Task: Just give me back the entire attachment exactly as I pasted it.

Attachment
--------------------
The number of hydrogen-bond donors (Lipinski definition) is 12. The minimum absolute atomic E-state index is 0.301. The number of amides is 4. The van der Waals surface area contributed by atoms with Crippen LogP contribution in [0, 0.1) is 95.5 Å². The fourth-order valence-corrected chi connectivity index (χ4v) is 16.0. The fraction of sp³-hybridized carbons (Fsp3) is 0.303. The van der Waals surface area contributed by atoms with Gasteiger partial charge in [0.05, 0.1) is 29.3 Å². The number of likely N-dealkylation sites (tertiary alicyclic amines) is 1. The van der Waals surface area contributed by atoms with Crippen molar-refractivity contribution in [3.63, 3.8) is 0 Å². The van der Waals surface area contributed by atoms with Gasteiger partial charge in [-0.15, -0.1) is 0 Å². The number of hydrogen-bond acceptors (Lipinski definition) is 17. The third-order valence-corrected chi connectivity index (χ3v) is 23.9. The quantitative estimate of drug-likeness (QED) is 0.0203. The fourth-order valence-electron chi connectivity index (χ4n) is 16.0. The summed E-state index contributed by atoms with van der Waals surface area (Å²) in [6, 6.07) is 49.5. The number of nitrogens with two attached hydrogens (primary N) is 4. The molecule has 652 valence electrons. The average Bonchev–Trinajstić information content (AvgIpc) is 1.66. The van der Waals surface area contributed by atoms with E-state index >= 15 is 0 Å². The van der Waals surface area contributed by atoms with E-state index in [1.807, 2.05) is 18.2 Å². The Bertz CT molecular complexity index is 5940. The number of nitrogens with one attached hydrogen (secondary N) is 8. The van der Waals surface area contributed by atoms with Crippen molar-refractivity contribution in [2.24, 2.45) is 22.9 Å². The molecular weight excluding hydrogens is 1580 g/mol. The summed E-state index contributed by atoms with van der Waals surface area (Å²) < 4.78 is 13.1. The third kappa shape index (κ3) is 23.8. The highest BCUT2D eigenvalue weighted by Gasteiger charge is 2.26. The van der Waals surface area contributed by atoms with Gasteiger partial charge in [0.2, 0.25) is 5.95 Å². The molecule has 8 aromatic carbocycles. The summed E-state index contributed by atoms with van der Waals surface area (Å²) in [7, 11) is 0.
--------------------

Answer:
The number of hydrogen-bond donors (Lipinski definition) is 12. The minimum absolute atomic E-state index is 0.301. The number of amides is 4. The van der Waals surface area contributed by atoms with Crippen LogP contribution in [0, 0.1) is 95.5 Å². The fourth-order valence-corrected chi connectivity index (χ4v) is 16.0. The fraction of sp³-hybridized carbons (Fsp3) is 0.303. The van der Waals surface area contributed by atoms with Gasteiger partial charge in [0.05, 0.1) is 29.3 Å². The number of likely N-dealkylation sites (tertiary alicyclic amines) is 1. The van der Waals surface area contributed by atoms with Crippen molar-refractivity contribution in [3.63, 3.8) is 0 Å². The van der Waals surface area contributed by atoms with Gasteiger partial charge in [-0.15, -0.1) is 0 Å². The number of hydrogen-bond acceptors (Lipinski definition) is 17. The third-order valence-corrected chi connectivity index (χ3v) is 23.9. The quantitative estimate of drug-likeness (QED) is 0.0203. The fourth-order valence-electron chi connectivity index (χ4n) is 16.0. The summed E-state index contributed by atoms with van der Waals surface area (Å²) in [6, 6.07) is 49.5. The number of nitrogens with two attached hydrogens (primary N) is 4. The molecule has 652 valence electrons. The average Bonchev–Trinajstić information content (AvgIpc) is 1.66. The van der Waals surface area contributed by atoms with E-state index >= 15 is 0 Å². The van der Waals surface area contributed by atoms with E-state index in [1.807, 2.05) is 18.2 Å². The Bertz CT molecular complexity index is 5940. The number of nitrogens with one attached hydrogen (secondary N) is 8. The van der Waals surface area contributed by atoms with Crippen molar-refractivity contribution in [2.24, 2.45) is 22.9 Å². The molecular weight excluding hydrogens is 1580 g/mol. The summed E-state index contributed by atoms with van der Waals surface area (Å²) < 4.78 is 13.1. The third kappa shape index (κ3) is 23.8. The highest BCUT2D eigenvalue weighted by Gasteiger charge is 2.26. The van der Waals surface area contributed by atoms with Gasteiger partial charge in [0.2, 0.25) is 5.95 Å². The molecule has 8 aromatic carbocycles. The summed E-state index contributed by atoms with van der Waals surface area (Å²) in [7, 11) is 0.